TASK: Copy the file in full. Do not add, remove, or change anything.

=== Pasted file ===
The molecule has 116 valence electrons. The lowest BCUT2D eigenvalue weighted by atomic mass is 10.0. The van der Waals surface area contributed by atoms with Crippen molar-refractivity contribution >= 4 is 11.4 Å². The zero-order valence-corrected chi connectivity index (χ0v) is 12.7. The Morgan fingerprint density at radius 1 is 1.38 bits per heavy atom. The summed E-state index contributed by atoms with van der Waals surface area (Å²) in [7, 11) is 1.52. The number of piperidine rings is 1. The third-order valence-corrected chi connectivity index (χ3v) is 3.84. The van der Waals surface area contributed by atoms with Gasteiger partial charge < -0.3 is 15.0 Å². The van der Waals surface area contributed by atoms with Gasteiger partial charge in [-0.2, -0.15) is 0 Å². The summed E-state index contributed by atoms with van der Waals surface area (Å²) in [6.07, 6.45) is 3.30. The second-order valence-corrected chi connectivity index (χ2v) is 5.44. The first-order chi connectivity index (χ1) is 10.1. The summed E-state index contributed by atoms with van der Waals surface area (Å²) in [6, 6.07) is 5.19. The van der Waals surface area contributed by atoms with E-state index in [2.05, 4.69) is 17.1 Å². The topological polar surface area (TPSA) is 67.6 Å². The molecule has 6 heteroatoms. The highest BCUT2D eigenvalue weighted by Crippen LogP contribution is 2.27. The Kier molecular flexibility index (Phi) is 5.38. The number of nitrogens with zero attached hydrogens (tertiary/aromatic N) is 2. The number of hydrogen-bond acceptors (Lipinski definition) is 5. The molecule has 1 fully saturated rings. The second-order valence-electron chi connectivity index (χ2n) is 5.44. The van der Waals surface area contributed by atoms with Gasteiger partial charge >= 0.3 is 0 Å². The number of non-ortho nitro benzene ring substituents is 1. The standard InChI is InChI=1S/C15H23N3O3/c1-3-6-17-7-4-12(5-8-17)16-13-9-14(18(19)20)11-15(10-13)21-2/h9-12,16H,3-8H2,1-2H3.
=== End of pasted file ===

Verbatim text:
The molecule has 116 valence electrons. The lowest BCUT2D eigenvalue weighted by atomic mass is 10.0. The van der Waals surface area contributed by atoms with Crippen molar-refractivity contribution >= 4 is 11.4 Å². The zero-order valence-corrected chi connectivity index (χ0v) is 12.7. The Morgan fingerprint density at radius 1 is 1.38 bits per heavy atom. The summed E-state index contributed by atoms with van der Waals surface area (Å²) in [7, 11) is 1.52. The number of piperidine rings is 1. The third-order valence-corrected chi connectivity index (χ3v) is 3.84. The van der Waals surface area contributed by atoms with Gasteiger partial charge < -0.3 is 15.0 Å². The van der Waals surface area contributed by atoms with Gasteiger partial charge in [-0.2, -0.15) is 0 Å². The summed E-state index contributed by atoms with van der Waals surface area (Å²) in [6.07, 6.45) is 3.30. The second-order valence-corrected chi connectivity index (χ2v) is 5.44. The first-order chi connectivity index (χ1) is 10.1. The summed E-state index contributed by atoms with van der Waals surface area (Å²) in [6, 6.07) is 5.19. The van der Waals surface area contributed by atoms with E-state index in [2.05, 4.69) is 17.1 Å². The topological polar surface area (TPSA) is 67.6 Å². The molecule has 6 heteroatoms. The highest BCUT2D eigenvalue weighted by Crippen LogP contribution is 2.27. The Kier molecular flexibility index (Phi) is 5.38. The number of nitrogens with zero attached hydrogens (tertiary/aromatic N) is 2. The number of hydrogen-bond acceptors (Lipinski definition) is 5. The molecule has 1 fully saturated rings. The second-order valence-electron chi connectivity index (χ2n) is 5.44. The van der Waals surface area contributed by atoms with Gasteiger partial charge >= 0.3 is 0 Å². The number of non-ortho nitro benzene ring substituents is 1. The standard InChI is InChI=1S/C15H23N3O3/c1-3-6-17-7-4-12(5-8-17)16-13-9-14(18(19)20)11-15(10-13)21-2/h9-12,16H,3-8H2,1-2H3.